The Alabama Crimson Tide have just entered a new era. After 17 seasons and six national titles in Tuscaloosa, head coach Nick Saban announced his retirement on Wednesday. Saban’s reign at Alabama is considered to be among the greatest in college football history. During his time as head coach, the Tide went 206–28 on the field and won nine SEC championships.
The numbers don’t truly do Saban justice, though. The very presence of his Alabama teams struck fear into opponents like few — if any — others have done in this century. There are great teams, and there are great programs, and Saban turned Alabama into a great program. And now, the inevitable and yet impossible-to-imagine day has come. Saban is stepping down at 72 years old, and someone will take over his program. What comes next for Alabama?
They will likely stay within the family and hire someone who has previously coached under Saban. Second only in fame to his on-field results is Saban’s extensive coaching tree. Many elite coordinators and head coaches throughout the NCAA and NFL came up under Saban at one point or another, and will be able to carry on the culture to an extent. But what is the Saban-created culture without Saban himself there?
Alabama fans are not a patient bunch, but this year just might be a reset. With Saban gone, the transfer portal reopens for Alabama players, and it won’t be shocking to see a mass departure from the Tide to other established SEC programs. Expect to see Georgia, Ole Miss, Texas, and Oklahoma come in to poach Saban’s recruits in the coming weeks.
The Alabama name isn’t quite as fearsome without the man behind it, and those close games that always seemed to go their way may not fall in the Tide’s favor in the next few seasons. Of course, whoever takes over will have the chance to re-establish Alabama’s presence in a new era, and will have a solid foundation on which to do so, but things won’t look exactly the same. Everything changes with a new coach — the play-calling, the recruiting, the priorities.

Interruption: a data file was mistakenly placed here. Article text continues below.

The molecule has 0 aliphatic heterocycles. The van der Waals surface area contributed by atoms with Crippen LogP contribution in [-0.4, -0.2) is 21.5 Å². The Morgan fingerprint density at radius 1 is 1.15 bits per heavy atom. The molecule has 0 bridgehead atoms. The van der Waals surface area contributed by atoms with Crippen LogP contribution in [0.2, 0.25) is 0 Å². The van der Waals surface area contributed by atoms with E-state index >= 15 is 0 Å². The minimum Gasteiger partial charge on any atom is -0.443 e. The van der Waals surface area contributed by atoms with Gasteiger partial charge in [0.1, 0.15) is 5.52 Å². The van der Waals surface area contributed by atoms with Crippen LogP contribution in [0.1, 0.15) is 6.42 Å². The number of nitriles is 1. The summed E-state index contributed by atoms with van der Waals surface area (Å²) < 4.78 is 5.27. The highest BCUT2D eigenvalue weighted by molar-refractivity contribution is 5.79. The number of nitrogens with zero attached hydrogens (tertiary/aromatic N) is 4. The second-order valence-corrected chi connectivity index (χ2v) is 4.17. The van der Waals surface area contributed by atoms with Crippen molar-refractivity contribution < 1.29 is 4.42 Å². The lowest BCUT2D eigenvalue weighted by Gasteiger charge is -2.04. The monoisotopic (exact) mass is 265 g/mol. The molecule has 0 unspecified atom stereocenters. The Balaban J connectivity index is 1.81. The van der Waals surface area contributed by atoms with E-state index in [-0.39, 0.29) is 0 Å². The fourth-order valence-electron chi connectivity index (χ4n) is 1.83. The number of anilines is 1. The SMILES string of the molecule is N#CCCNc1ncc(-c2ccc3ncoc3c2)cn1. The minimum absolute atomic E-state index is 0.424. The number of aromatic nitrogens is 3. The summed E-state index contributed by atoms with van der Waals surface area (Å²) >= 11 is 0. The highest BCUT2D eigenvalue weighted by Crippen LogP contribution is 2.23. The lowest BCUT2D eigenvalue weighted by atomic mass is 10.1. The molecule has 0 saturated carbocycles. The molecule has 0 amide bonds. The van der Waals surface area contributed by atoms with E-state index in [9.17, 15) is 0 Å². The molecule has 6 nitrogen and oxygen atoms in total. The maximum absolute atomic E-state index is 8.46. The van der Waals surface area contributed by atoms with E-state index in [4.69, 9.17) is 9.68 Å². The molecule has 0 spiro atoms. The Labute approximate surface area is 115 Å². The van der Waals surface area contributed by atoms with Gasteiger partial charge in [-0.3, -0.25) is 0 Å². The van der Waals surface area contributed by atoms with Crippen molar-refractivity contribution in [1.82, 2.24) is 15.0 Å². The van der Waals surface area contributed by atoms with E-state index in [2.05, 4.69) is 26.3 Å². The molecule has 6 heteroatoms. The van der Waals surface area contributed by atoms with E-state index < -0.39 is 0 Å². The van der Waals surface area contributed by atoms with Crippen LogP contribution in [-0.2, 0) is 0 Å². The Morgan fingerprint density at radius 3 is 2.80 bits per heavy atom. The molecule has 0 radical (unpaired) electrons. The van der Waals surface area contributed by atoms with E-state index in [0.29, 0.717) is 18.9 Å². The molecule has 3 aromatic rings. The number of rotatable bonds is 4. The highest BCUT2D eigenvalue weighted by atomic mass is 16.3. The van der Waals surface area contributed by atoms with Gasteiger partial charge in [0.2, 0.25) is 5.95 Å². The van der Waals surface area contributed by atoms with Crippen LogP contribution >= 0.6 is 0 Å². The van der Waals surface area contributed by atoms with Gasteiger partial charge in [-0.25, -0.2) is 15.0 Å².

The new coach will also be dealing with a group of donors and fans that have been kept fat and happy for years now, and will have plenty to say if things don’t pick up right where they left off. Saban made this one of the most difficult jobs to step into in the sport, and whoever does take it will need to be steadfast off the field as well as on.
After what would certainly be considered a shaky season for Alabama, what comes next might not look pretty. The program still has its reputation and name, but when there is rebuilding to be done, a lot of ugly parts will come out of what, up until now, has looked to the public like a perfectly streamlined process. To ask the fans and donors to be patient with Saban’s successor would be a fool’s errand, but that is the only thing that will allow whoever it is to succeed.